According to Bawuah, Buame and Hinson (2006), research evidence from different sources seems to suggest that individuals attending entrepreneurship courses have a higher tendency to start their own business at some point in their career than those attending other courses. In the view of Rae (1997), the skills traditionally taught in business schools are necessary but not sufficient to make a successful entrepreneur. While students need to develop their business skills and understanding, more attention is required for the development of their entrepreneurial skills, attributes and behaviour (Bawuah, Buame and Hinson, 2006). Owualah and Obokoh (2008) posit that there should be a long term strategy that will focus on developing a set of programmes at different stages of the enterprise education drive. Such enterprise education programmes could offer a progression from awareness increase to real activities to develop entrepreneurship and entrepreneurial skills, culminating in a desire to own and run a business (Owualah and Obokoh, 2008). The results of the study carried out by Thomberry (2003) also revealed that many managers can indeed be trained to act like entrepreneurs and that these actions can result in significant new value creation. This suggests that entrepreneurial training is vital for firms that are rarely satisfied with the status quo, firms that are always looking forward to creating new value.
The expectations of entrepreneurship education
To increase the awareness and understanding of the process involved in initiating and managing a new venture as well as to enhance learners of small business ownership as serious career option (Henry et al, 2005).
To identify and stimulate entrepreneurial drive, talent and skills; to undo the risk-averse bias of several analytical techniques; and to devise attitudes towards change (Caravan and O'Cinneide, 1994).
According to Jack and Anderson (1999), governments expect entrepreneurial education to contribute to job creation, economic growth, skill enhancement and the development of an entrepreneurial culture; business expects entrepreneurship education to create an understanding of basic business issues, creative work attitude and an entrepreneurial approach among learners; and learners expect entrepreneurship education to assist them in their quest to start their own businesses one day and to develop skills that will enable them find work in large firms as well. Entrepreneurial education is expected to focus on delivering the skills and knowledge imperative for business entry (Gartner, Bird and Starr, 1992). Practicing entrepreneurs expect entrepreneurial education to assist them in solving the unique problems in their businesses (Young, 1992 in Burger, O'Neil and Mahadea, 2005).
Training institutions such as service firms, universities and colleges often expect the offering of entrepreneurship education to provide them with enhanced status and a higher profile with regard to community commitment (Roebuck and Brawley, 1996 in Burger, O'Neil and Mahadea, 2005).
Formal and informal education
The recent mandatory entrepreneurship development course for all undergraduates of tertiary institutions in Nigeria is a bold attempt at awakening the entrepreneurship consciousness of the Nigerian youths. The idea is that instead of
thinking of writing applications for non existent jobs, the average Nigerian will be thinking of how to be an employer of labour through the launching and growing of his or her own business enterprise. This effort is in recognition of the failure of existing schemes to fully address the problems of stimulating entrepreneurial consciousness among Nigerian youths.
A successful entrepreneurship programme will achieve the following:
The entrepreneur readiness questionnaire developed and validated by Van Voorhis (1980) was used to elicit response from the students.
The questionnaire was modified to reflect local conditions. To this end, some of the questions were rephrased without losing their meanings.
370 questionnaires were administered to students in the pre-entrepreneurship class in 2007/08 session but 300 questionnaires were returned and useable. A new set of 300 questionnaires were administered to the same students at the end of the entrepreneurship class. The questionnaires were returned and useable. The respondents’, comprising respectively 165 and 135 female and male students, were of average age 19. The set of questionnaires was analyzed using simple percentages while the hypotheses were evaluated through the test of proportions.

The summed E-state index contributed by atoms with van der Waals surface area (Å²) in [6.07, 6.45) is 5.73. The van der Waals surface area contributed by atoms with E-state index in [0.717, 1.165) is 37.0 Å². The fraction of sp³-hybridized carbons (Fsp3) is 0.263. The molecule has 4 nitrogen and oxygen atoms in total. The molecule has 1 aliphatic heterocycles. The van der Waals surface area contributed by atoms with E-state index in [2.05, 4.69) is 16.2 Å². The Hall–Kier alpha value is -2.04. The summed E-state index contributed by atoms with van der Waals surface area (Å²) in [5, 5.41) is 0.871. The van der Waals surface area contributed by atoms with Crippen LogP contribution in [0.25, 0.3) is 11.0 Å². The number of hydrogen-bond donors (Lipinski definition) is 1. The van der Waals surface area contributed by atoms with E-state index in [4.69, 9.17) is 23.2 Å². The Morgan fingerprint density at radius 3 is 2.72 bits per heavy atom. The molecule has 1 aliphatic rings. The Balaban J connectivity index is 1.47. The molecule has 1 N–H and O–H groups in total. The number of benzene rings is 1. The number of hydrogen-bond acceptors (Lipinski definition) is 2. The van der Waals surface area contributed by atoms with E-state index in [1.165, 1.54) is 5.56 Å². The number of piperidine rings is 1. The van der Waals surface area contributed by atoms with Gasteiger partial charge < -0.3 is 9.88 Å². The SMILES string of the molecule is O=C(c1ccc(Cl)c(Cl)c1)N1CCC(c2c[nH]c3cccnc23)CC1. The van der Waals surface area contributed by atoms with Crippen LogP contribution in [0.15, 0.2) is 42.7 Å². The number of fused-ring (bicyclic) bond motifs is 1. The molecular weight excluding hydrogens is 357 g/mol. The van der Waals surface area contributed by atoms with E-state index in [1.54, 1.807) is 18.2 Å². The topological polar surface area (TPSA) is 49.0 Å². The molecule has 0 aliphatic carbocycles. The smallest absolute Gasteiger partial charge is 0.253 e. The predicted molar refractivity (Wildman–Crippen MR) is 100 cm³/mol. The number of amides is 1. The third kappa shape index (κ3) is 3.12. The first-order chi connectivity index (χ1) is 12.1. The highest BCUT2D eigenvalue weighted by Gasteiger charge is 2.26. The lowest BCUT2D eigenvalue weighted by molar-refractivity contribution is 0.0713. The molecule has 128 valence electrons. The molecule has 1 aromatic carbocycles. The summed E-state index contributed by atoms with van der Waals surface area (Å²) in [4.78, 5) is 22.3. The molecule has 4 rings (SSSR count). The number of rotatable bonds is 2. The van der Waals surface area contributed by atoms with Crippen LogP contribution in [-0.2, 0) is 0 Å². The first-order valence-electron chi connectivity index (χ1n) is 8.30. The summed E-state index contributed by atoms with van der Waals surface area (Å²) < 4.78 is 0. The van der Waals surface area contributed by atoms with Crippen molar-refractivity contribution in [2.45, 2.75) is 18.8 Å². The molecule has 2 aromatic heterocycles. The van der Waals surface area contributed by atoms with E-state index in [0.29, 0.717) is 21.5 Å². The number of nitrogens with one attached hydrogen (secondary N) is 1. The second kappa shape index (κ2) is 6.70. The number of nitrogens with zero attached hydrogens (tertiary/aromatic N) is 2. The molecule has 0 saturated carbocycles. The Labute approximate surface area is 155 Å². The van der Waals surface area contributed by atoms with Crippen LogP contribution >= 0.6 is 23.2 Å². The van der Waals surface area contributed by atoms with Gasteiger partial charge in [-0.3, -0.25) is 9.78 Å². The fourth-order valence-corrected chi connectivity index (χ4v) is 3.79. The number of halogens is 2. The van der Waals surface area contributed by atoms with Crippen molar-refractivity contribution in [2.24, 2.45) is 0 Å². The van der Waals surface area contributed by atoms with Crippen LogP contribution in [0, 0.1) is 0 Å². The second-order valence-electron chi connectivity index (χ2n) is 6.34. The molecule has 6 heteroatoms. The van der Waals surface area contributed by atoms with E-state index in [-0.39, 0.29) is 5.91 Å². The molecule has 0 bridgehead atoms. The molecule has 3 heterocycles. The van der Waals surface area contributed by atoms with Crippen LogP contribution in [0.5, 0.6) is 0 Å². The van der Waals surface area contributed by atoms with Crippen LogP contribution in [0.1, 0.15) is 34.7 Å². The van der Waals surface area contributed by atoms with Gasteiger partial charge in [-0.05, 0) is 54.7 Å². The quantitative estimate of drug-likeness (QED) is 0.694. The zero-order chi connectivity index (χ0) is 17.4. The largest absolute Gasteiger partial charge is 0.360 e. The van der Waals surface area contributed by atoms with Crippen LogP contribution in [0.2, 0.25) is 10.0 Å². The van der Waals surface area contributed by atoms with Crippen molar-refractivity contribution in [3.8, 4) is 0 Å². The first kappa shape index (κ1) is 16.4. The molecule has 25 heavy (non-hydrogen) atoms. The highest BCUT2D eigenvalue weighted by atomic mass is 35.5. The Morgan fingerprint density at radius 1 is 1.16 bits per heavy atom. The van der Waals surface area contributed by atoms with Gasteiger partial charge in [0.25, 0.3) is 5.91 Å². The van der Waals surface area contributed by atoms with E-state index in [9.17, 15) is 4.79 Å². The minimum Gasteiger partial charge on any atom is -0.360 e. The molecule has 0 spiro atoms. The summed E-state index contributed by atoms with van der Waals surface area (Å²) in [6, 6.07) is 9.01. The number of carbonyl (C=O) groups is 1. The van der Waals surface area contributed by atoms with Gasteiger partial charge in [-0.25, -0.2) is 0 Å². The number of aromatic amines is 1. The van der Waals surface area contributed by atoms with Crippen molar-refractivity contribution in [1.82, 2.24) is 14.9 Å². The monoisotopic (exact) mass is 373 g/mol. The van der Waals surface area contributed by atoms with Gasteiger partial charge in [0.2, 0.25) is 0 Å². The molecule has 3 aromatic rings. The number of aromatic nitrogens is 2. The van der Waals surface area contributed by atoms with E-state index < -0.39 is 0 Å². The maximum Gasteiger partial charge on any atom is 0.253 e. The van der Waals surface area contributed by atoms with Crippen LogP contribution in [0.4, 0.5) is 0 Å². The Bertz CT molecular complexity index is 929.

Hypotheses and results
The questionnaires were administered to the students before being exposed to the mandatory entrepreneurship class. 15 students or 5% of the sample obtained above average score in the pre exposure test and the post class exposure above average scores was 48 students or 16% of the sample.
Ho1: P = 0.05
Po (1 – Po)
Pn = 0.16
(0.05) (0.95) = 11
Decision Rule: Accept H0 if calculated Z is less than table Z otherwise, reject.
Calculated Z = 11
The pre-exposure test score was 10% or 30 students while the post exposure score was 17% or 50 students.
Ho2: P = 0.10
Po (1 – Po)
Pn = 0.17
Po = 0.10
n = 300
Z = 0.17 – 0.10
(0.17) (1.0.10) Z = 10.69
Decision rule: Accept H02 if calculated Z is less than table Z, otherwise, reject.
Calculated Z = 10.69
Conclusion and implications for management
The course will open their eyes to see the latent entrepreneurial talents within them and enable them to spot and exploit business opportunities. Having been armed with the knowledge of the theories, concepts, and principles of entrepreneurship, students develop the confidence that a successful application of these will enable them succeed in business.
There is no argument that the technique of entrepreneurship is a discipline that can be taught or learned. However, the environment plays an important role in putting readiness into action or reality, and hence based on the results of this study the following recommendations are made. There is an urgent need for the government to provide an enabling environment in the forms of efficient and available basic infrastructural facilities, especially electricity. Also venture capital should be provided through micro-finance banks and other specialized agencies to adequately empower young entrepreneurs.
Lastly, the present method of teaching entrepreneurship as a subject should be replaced with teaching entrepreneurship as an activity. As subject, abstract concepts of entrepreneurship are taught to students without practical supplements, while entrepreneurship activity combines teaching with experiential exercises. Gladly the second course in entrepreneurship has a mandatory industrial training programme. This should be extended to the first course.
This study has some important implications for the nation’s tertiary institutions. It encourages tertiary institutions to demonstrate high level of commitment to entrepreneurship education. It also reveals the need for all stakeholders in education to understand the relationship between empowering Nigerian youth for national development and entrepreneurship education. The findings of the study will also provide an empirical basis for supporting the mandatory entrepreneurship education for students in the
tertiary institutions. It will also provide a reference material for those venturing into similar research.